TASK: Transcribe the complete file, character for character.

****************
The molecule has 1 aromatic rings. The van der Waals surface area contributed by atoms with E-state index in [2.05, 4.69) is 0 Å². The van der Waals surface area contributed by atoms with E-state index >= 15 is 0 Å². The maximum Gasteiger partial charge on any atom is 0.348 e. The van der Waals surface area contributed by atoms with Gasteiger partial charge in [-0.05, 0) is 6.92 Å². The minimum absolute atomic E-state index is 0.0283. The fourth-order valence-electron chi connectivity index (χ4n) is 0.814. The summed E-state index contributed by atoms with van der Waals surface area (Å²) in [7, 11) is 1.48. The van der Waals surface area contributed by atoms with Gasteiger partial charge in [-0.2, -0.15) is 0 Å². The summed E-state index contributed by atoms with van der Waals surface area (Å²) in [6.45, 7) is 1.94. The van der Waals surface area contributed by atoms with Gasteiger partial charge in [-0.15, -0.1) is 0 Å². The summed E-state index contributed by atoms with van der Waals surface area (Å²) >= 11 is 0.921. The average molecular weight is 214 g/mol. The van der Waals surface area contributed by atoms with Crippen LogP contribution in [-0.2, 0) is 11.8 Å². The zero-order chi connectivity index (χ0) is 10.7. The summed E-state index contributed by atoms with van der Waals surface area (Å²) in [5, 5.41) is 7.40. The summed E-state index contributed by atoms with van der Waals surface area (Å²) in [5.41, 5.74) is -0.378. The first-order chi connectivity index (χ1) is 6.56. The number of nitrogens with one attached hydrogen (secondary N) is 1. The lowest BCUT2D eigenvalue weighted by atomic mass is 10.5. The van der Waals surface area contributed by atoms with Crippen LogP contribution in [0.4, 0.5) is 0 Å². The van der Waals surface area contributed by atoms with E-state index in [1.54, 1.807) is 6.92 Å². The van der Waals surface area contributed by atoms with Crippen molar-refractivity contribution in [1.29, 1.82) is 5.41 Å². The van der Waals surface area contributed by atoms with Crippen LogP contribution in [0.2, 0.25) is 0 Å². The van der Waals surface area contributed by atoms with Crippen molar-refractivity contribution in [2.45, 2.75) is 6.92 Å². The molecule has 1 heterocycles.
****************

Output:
The molecule has 1 aromatic rings. The van der Waals surface area contributed by atoms with E-state index in [2.05, 4.69) is 0 Å². The van der Waals surface area contributed by atoms with E-state index >= 15 is 0 Å². The maximum Gasteiger partial charge on any atom is 0.348 e. The van der Waals surface area contributed by atoms with Gasteiger partial charge in [-0.05, 0) is 6.92 Å². The minimum absolute atomic E-state index is 0.0283. The fourth-order valence-electron chi connectivity index (χ4n) is 0.814. The summed E-state index contributed by atoms with van der Waals surface area (Å²) in [7, 11) is 1.48. The van der Waals surface area contributed by atoms with Gasteiger partial charge in [-0.2, -0.15) is 0 Å². The summed E-state index contributed by atoms with van der Waals surface area (Å²) in [6.45, 7) is 1.94. The van der Waals surface area contributed by atoms with Gasteiger partial charge in [-0.15, -0.1) is 0 Å². The summed E-state index contributed by atoms with van der Waals surface area (Å²) >= 11 is 0.921. The average molecular weight is 214 g/mol. The van der Waals surface area contributed by atoms with Crippen LogP contribution in [-0.2, 0) is 11.8 Å². The zero-order chi connectivity index (χ0) is 10.7. The summed E-state index contributed by atoms with van der Waals surface area (Å²) in [5, 5.41) is 7.40. The summed E-state index contributed by atoms with van der Waals surface area (Å²) in [5.41, 5.74) is -0.378. The first-order chi connectivity index (χ1) is 6.56. The number of nitrogens with one attached hydrogen (secondary N) is 1. The lowest BCUT2D eigenvalue weighted by atomic mass is 10.5. The van der Waals surface area contributed by atoms with Crippen LogP contribution in [0.4, 0.5) is 0 Å². The van der Waals surface area contributed by atoms with E-state index in [1.54, 1.807) is 6.92 Å². The van der Waals surface area contributed by atoms with Crippen molar-refractivity contribution in [1.29, 1.82) is 5.41 Å². The van der Waals surface area contributed by atoms with Crippen LogP contribution in [0.2, 0.25) is 0 Å². The van der Waals surface area contributed by atoms with Crippen molar-refractivity contribution in [2.45, 2.75) is 6.92 Å². The molecule has 1 heterocycles.